Managing Magnesium

Published 26 March 15

As we enter the grazing season it is crucial to ensure cow magnesium requirements are met. AHDB Dairy Research and Development Manager, Dr Debbie McConnell takes a look at the importance of magnesium supplementation at this time of year.

Magnesium is a key macro-nutrient in dairy cow diets. It is essential for bone growth and maintenance, a functioning nervous system and also aids fibre digestion in the rumen. It is also strongly linked to milk fever prevention enabling the mobilisation and absorption of calcium.

Magnesium is predominantly stored in the bones and consequently it is not readily available to the cow. Therefore it is important to ensure a sufficient supply of daily magnesium for absorption in the rumen.

 A number of factors affect the absorption of magnesium in the rumen. A large supply of rumen degradable protein, high levels of potassium and high rumen pH all decrease magnesium absorption. Stress or poor weather conditions may also indirectly reduce magnesium absorption in animals by reducing intake.

Although it increases throughout the year, in spring, magnesium uptake by grass is typically low (Figure 1). At the same time grass potassium levels are high, sometimes causing reduced magnesium uptake by grass, but also supplying a high level of potassium in the diet.

 Mag 1

Figure 1: Seasonal uptake of macro-nutrients in grass swards. Source: Potash Development Association.

In spring, high dietary intakes of potassium and rumen degradable protein from rapidly growing spring grass combine to pose a significant threat of magnesium deficiency and grass tetany in livestock. Pastures which have been heavily top-dressed with nitrogen and potash fertiliser are the most dangerous.

To combat this, supplementation of magnesium in spring grazing animals is strongly recommended.

Supplementing magnesium

The recommended daily amount of magnesium for a lactating cow ranges between 0.2 and 0.3% of the diet, with higher levels required for cows grazing pasture. For a cow consuming 15kg DM/day this equates to a minimum daily requirement of 30g of magnesium.

Magnesium can be supplemented via a variety of methods including: compound feeds, mineral supplements, magnesium bullets, pasture dressing, magnesium in water, licks and boluses.

The availability of magnesium in supplements can vary considerably, however smaller particles sizes will typically have higher levels of available magnesium. Magnesium oxide (magnesite) (120 g/day), magnesium phosphate (54 g/day) and epsom salts (MgSO4) are an effective way of ensuring a good daily intake of magnesium.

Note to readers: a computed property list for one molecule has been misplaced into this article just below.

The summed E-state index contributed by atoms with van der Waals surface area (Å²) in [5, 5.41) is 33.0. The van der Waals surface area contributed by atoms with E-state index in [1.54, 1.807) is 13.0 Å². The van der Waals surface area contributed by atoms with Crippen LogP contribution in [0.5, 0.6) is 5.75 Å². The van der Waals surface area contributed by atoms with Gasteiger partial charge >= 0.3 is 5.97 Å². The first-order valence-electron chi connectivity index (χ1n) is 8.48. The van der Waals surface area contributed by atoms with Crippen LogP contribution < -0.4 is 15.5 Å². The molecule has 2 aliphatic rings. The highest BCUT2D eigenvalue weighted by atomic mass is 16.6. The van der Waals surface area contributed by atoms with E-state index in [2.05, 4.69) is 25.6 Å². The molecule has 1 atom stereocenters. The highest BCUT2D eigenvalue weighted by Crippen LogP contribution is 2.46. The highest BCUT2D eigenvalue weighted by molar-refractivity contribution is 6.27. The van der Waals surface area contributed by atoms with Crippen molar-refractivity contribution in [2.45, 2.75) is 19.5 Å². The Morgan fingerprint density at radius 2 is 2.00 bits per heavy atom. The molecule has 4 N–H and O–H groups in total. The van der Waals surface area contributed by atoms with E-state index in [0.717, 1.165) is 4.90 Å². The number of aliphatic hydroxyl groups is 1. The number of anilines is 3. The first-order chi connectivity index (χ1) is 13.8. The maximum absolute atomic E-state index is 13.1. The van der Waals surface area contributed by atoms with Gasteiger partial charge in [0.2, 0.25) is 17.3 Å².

Offering supplementary hay may also help reduce the risk of tetany as it stimulates rumination and salivation, which prevents excessive build-up of ammonia in the rumen and aids magnesium absorption.

More information on supplementation techniques and animal requirements can be found here.

How do Forage for Knowledge Farmer contributors manage magnesium at this time of year?

Magnesium uptake at grass is all about managing the risk, says, AHDB Dairy Technical Extension Officer, Piers Badnell. Dr Debbie McConnell’s article above talks about the risk factors, such as high potassium levels or poor weather conditions, and it is crucial you know the risk factors on your farm and how they affect the cows. The farmers below describe how they manage the different levels of risk on their farms.

“We test the soil, therefore know we have high levels of magnesium in the soil here already,” says Tony Renwick, who has 300 autumn calving crossbred cows on a paddock grazing self-feed system. “We don’t add any mag to what the feed company often puts in at this time of year anyway. In fact it tends to be when we add mag that we get problems.”

Tom Mitchell, partner in Dynamic Dairying Ltd. which milks 320 cows on a contract-farming agreement in Hampshire, says “We just get as much extra mag put in the cake as possible from now until late May. I think it’s about 5% or 5ppm but I just specifically ask for them to put in as much as possible each time I order a load.

“Most cake companies put additional mag in during spring but I think it’s only 2.5%, and not sufficient for herds like ours that are on grass and small quantities of cake only. Touch wood, we've only had one mild case of staggers each spring which I just treat with the usual mag under the skin.”

“We’re not prone to staggers here,” says Phil Feeney who milks 470 spring calving and 230 summer calving cows, in partnership with Rob Bostock in Cheshire.

“We do put 100g of mag in the water, until about the end of May, but that’s really just a precaution.”